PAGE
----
My Mom Doesn’t Celebrate Mother’s Day
You shouldn’t need a special day to tell your mother you love her, but it would have been nice
I’ve never given my mom a card or flowers on Mother’s Day. Sure, I have at other times throughout the year, but no special days or her birthday or Christmas. The only special day mom and dad celebrate is their wedding anniversary, which I find kind of strange and random.
My parents are Jehovah’s Witnesses, and they don’t have special days, except the memorial of Jesus’ death, and their wedding anniversary.
It’s been so long since I have read any Witness literature and I have forgotten the reasons behind forgoing each holiday, so let’s look them up online:
“Jehovah’s Witnesses do not celebrate birthdays because we believe that such celebrations displease God. Although the Bible does not explicitly forbid celebrating birthdays, it does help us to reason on key features of these events and understand God’s view of them.”
According to JW.org, birthdays:
1. Have pagan roots
2. Are not celebrated by early Christians
3. The Bible never refers to a “servant of God” celebrating a birthday
4. Only one event is supposed to be celebrated and that is the death of Jesus Christ
But, Why Anniversaries, Weddings, and Funerals?
So if the pagan argument is to hold any water, you have to wonder why they allow Christians to wear wedding rings when the practice was originated by pagans. Most holidays and events have pagan roots, as do most of the celebrations, (although the Witnesses seem to think wedding anniversaries don’t stem from pagan origins — The Watchtower, December 1, 1971, p. 735).
The internet is a horrible place to find information because even though they have their own website, it doesn’t hold the thousands of pages of information from their literature that card-carrying Witnesses have access to, and unfortunately, there are way too many alternate sources of information that witnesses deem “apostate,” and will ignore.
Most of the issues with witnesses can be boiled down easily: Are the holidays pagan, do they glorify God, and does the bible tell you to celebrate it?
Does Mother’s Day have Pagan roots? “Mother’s Day dates back to ancient cultures in Greece and Rome. In both cultures, mother goddesses (Queen of Heaven). were worshipped during the springtime with religious festivals. The ancient Greeks paid tribute to the powerful goddess Rhea, the wife of Cronus, known as the Mother of the Gods (Queen of Heaven). Similarly, evidence of a three-day Roman festival in Mid-March called Hilaria, to honor the Roman goddess Magna Mater, or Great Mother dates back to 250 BCE.”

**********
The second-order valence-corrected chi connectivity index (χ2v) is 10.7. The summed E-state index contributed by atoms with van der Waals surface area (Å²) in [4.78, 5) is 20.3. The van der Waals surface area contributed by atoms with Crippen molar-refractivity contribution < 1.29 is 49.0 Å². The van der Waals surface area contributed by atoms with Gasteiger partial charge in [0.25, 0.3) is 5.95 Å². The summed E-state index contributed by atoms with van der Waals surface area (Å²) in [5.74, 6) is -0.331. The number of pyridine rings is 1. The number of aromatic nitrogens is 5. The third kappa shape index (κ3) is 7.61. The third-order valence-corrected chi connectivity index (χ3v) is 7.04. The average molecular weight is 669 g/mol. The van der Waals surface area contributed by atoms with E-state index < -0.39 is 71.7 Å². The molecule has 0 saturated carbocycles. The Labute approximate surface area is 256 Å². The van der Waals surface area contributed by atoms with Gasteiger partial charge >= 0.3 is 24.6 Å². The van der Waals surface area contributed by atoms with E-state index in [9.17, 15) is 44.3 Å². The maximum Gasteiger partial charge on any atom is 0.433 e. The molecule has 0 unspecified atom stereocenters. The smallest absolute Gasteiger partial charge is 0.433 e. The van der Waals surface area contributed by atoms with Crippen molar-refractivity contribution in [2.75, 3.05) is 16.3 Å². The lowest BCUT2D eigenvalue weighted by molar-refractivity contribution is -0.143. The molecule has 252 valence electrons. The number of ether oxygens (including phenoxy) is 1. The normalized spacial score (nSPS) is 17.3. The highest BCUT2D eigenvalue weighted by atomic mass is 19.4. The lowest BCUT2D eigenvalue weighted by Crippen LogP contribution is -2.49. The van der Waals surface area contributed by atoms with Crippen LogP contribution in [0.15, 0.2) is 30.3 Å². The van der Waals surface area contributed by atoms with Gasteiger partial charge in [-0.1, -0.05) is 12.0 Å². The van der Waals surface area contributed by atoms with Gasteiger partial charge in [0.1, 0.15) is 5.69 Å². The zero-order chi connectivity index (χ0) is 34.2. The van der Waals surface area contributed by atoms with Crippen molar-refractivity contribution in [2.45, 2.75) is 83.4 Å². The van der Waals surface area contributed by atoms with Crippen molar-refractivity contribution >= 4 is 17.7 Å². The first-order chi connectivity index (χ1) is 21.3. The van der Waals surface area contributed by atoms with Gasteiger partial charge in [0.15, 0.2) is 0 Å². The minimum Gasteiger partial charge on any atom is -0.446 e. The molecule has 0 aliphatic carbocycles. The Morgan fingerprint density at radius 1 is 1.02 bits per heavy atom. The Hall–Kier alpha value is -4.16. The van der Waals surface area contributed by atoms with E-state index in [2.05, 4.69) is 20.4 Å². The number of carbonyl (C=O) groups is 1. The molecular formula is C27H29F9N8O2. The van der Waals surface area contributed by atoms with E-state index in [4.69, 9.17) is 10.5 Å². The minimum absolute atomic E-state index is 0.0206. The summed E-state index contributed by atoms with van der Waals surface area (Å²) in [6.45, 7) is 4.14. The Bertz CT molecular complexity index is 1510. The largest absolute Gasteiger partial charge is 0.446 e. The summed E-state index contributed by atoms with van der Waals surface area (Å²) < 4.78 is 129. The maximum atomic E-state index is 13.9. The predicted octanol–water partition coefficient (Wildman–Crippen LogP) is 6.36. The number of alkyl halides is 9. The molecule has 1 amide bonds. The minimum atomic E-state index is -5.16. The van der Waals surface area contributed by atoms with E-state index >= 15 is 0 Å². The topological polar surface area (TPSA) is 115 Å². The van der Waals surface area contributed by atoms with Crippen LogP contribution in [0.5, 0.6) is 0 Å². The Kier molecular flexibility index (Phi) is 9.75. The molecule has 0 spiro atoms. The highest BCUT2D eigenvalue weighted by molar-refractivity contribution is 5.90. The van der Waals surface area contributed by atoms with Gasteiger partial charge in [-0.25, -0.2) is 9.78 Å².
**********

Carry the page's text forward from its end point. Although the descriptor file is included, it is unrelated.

So, yes, that could be a reason.
Does the bible tell you to celebrate it? As far as witnesses are concerned, as long as the new testament tells you to, it’s okay, but the bible never said to celebrate a day for your mother or father.
Often, they pick and choose what to believe from the Old Testament. For example, the bible says you can beat your slaves, murder, rape, and it’s okay for God to kill a planet full of people, but when confronted with that fact, they often say “but that was in the Old Testament!”
But when asked why they disprove homosexuality, they say because the bible says it is bad. But, Jesus never said that, it was only mostly in the Old Testament. (Leviticus 18:22)
Is it all the bible, or do you cherry-pick your manual for life?
Does Mother’s Day glorify god? It doesn’t, but what is the harm in showing your parents love? Why is it okay to glorify an anniversary of a pagan wedding event that doesn’t glorify God, but not okay to celebrate a mother and father’s love?
It just seems senseless that a Witness child cannot have a special day to show his mother how he feels. I struggled as a youngster with the ideas the Witnesses tried to force-feed me, and always felt horrible that I couldn’t bring my mother a card full of crayon drawings that I made in school to show her my love.
Surely a god of love would approve of showing love to the most important people in your life?
My Issues With The Jehovah’s Witnesses
I spent most of my young life becoming indoctrinated by the Witnesses, but as I got older and started thinking critically, I couldn’t suspend my disbelief. I was told I didn’t have enough faith because I couldn’t just “go along” with the teachings in the literature. I was threatened with being branded an apostate and losing my family if I ever tried to find out the real truth about the origins of the Witnesses, not just the “truth” they fed us.
I was never supposed to have my own mind; I was supposed to take on the mind of the other Witnesses and devote my life to their version of god and the bible, and never try to learn anything about the thousands of other versions of the same religion.
The pull of the witnesses is so strong, that later in life, in a moment of weakness, I went back to them, after decades of being away. But, by then I had an education, and my mind was not the weak material they love to mold.
I couldn’t believe anything they were trying to make me believe, and I couldn’t bring myself to try to preach to others about the “truth that will set you free!”
I don’t believe in any god or gods or subscribe to any religion or faith. I live my life by the morals I have developed with my own experience, and I don’t pass responsibility for my shortcomings and mistakes on some higher power.
I take responsibility for my life and I am not waiting for Armageddon or heaven or paradise to be a good person.
I am teaching my kids to be students of humanity and history and to develop their own belief system, not a religion based on fables made up by men trying to scare the population into submission.
I wish I could give my Mom some flowers, but I gave them instead to my Mother-in-law. I’ll keep telling my mom and dad I love them on other days but will keep wishing there would be a special day their religion would agree with.
I guess I will always be wishing.